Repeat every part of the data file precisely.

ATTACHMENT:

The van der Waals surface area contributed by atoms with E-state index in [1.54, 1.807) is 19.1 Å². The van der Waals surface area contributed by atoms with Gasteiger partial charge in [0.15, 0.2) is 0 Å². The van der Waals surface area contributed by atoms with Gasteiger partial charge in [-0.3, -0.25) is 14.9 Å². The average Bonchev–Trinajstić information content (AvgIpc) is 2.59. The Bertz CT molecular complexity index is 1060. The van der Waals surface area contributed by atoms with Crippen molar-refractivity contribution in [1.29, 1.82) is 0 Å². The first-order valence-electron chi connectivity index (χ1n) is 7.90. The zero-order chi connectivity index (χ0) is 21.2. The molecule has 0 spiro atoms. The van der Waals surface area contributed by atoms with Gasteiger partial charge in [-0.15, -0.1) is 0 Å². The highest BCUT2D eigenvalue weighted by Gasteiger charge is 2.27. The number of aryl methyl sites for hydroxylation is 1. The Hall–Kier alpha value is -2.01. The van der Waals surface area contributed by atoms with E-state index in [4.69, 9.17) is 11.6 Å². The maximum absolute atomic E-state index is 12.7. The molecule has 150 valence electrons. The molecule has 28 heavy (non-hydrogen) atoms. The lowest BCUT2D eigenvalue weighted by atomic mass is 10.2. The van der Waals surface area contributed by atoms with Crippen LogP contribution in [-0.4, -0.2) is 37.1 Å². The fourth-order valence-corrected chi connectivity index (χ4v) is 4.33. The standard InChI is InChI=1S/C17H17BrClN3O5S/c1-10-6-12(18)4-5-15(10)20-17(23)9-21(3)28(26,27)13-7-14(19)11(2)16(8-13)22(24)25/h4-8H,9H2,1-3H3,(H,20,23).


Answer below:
The van der Waals surface area contributed by atoms with E-state index in [1.54, 1.807) is 19.1 Å². The van der Waals surface area contributed by atoms with Gasteiger partial charge in [0.15, 0.2) is 0 Å². The van der Waals surface area contributed by atoms with Gasteiger partial charge in [-0.3, -0.25) is 14.9 Å². The average Bonchev–Trinajstić information content (AvgIpc) is 2.59. The Bertz CT molecular complexity index is 1060. The van der Waals surface area contributed by atoms with Crippen molar-refractivity contribution in [1.29, 1.82) is 0 Å². The first-order valence-electron chi connectivity index (χ1n) is 7.90. The zero-order chi connectivity index (χ0) is 21.2. The molecule has 0 spiro atoms. The van der Waals surface area contributed by atoms with Gasteiger partial charge in [-0.15, -0.1) is 0 Å². The highest BCUT2D eigenvalue weighted by Gasteiger charge is 2.27. The number of aryl methyl sites for hydroxylation is 1. The Hall–Kier alpha value is -2.01. The van der Waals surface area contributed by atoms with E-state index in [4.69, 9.17) is 11.6 Å². The maximum absolute atomic E-state index is 12.7. The molecule has 150 valence electrons. The molecule has 28 heavy (non-hydrogen) atoms. The lowest BCUT2D eigenvalue weighted by atomic mass is 10.2. The van der Waals surface area contributed by atoms with Crippen LogP contribution in [-0.4, -0.2) is 37.1 Å². The fourth-order valence-corrected chi connectivity index (χ4v) is 4.33. The standard InChI is InChI=1S/C17H17BrClN3O5S/c1-10-6-12(18)4-5-15(10)20-17(23)9-21(3)28(26,27)13-7-14(19)11(2)16(8-13)22(24)25/h4-8H,9H2,1-3H3,(H,20,23).